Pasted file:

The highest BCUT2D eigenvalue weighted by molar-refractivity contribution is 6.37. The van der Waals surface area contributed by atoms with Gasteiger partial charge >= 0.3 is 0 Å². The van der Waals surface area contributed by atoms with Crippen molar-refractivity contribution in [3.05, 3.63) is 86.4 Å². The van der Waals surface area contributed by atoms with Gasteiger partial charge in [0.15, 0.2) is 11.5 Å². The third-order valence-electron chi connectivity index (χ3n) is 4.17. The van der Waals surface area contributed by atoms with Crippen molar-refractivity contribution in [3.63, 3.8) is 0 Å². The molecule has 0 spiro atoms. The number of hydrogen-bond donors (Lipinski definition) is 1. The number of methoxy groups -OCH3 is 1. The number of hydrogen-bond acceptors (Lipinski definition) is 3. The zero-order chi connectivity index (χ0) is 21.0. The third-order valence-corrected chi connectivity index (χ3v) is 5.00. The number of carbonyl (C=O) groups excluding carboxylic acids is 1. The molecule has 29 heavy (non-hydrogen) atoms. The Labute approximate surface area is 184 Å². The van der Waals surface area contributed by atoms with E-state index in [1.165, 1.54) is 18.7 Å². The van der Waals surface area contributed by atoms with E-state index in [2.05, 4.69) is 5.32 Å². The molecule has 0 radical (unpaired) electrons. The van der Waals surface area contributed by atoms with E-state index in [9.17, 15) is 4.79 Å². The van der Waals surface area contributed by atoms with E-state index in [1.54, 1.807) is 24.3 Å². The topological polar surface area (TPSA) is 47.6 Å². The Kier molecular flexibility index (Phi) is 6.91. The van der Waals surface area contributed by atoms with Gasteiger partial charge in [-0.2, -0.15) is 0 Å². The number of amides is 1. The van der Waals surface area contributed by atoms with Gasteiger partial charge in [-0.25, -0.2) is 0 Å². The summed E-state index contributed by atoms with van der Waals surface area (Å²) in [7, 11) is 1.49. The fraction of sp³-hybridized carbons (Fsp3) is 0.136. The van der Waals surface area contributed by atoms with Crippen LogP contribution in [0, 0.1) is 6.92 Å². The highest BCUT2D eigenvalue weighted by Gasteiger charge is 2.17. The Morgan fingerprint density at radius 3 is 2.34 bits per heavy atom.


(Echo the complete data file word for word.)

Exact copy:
The highest BCUT2D eigenvalue weighted by molar-refractivity contribution is 6.37. The van der Waals surface area contributed by atoms with Gasteiger partial charge >= 0.3 is 0 Å². The van der Waals surface area contributed by atoms with Crippen molar-refractivity contribution in [3.05, 3.63) is 86.4 Å². The van der Waals surface area contributed by atoms with Gasteiger partial charge in [0.15, 0.2) is 11.5 Å². The third-order valence-electron chi connectivity index (χ3n) is 4.17. The van der Waals surface area contributed by atoms with Crippen molar-refractivity contribution in [3.63, 3.8) is 0 Å². The molecule has 0 spiro atoms. The number of hydrogen-bond donors (Lipinski definition) is 1. The number of methoxy groups -OCH3 is 1. The number of hydrogen-bond acceptors (Lipinski definition) is 3. The zero-order chi connectivity index (χ0) is 21.0. The third-order valence-corrected chi connectivity index (χ3v) is 5.00. The number of carbonyl (C=O) groups excluding carboxylic acids is 1. The molecule has 29 heavy (non-hydrogen) atoms. The Labute approximate surface area is 184 Å². The van der Waals surface area contributed by atoms with E-state index in [1.165, 1.54) is 18.7 Å². The van der Waals surface area contributed by atoms with E-state index in [2.05, 4.69) is 5.32 Å². The molecule has 0 radical (unpaired) electrons. The van der Waals surface area contributed by atoms with E-state index in [9.17, 15) is 4.79 Å². The van der Waals surface area contributed by atoms with E-state index in [1.54, 1.807) is 24.3 Å². The topological polar surface area (TPSA) is 47.6 Å². The Kier molecular flexibility index (Phi) is 6.91. The van der Waals surface area contributed by atoms with Gasteiger partial charge in [-0.2, -0.15) is 0 Å². The number of amides is 1. The van der Waals surface area contributed by atoms with Gasteiger partial charge in [-0.25, -0.2) is 0 Å². The summed E-state index contributed by atoms with van der Waals surface area (Å²) in [7, 11) is 1.49. The fraction of sp³-hybridized carbons (Fsp3) is 0.136. The van der Waals surface area contributed by atoms with Crippen LogP contribution in [0, 0.1) is 6.92 Å². The highest BCUT2D eigenvalue weighted by Gasteiger charge is 2.17. The Morgan fingerprint density at radius 3 is 2.34 bits per heavy atom.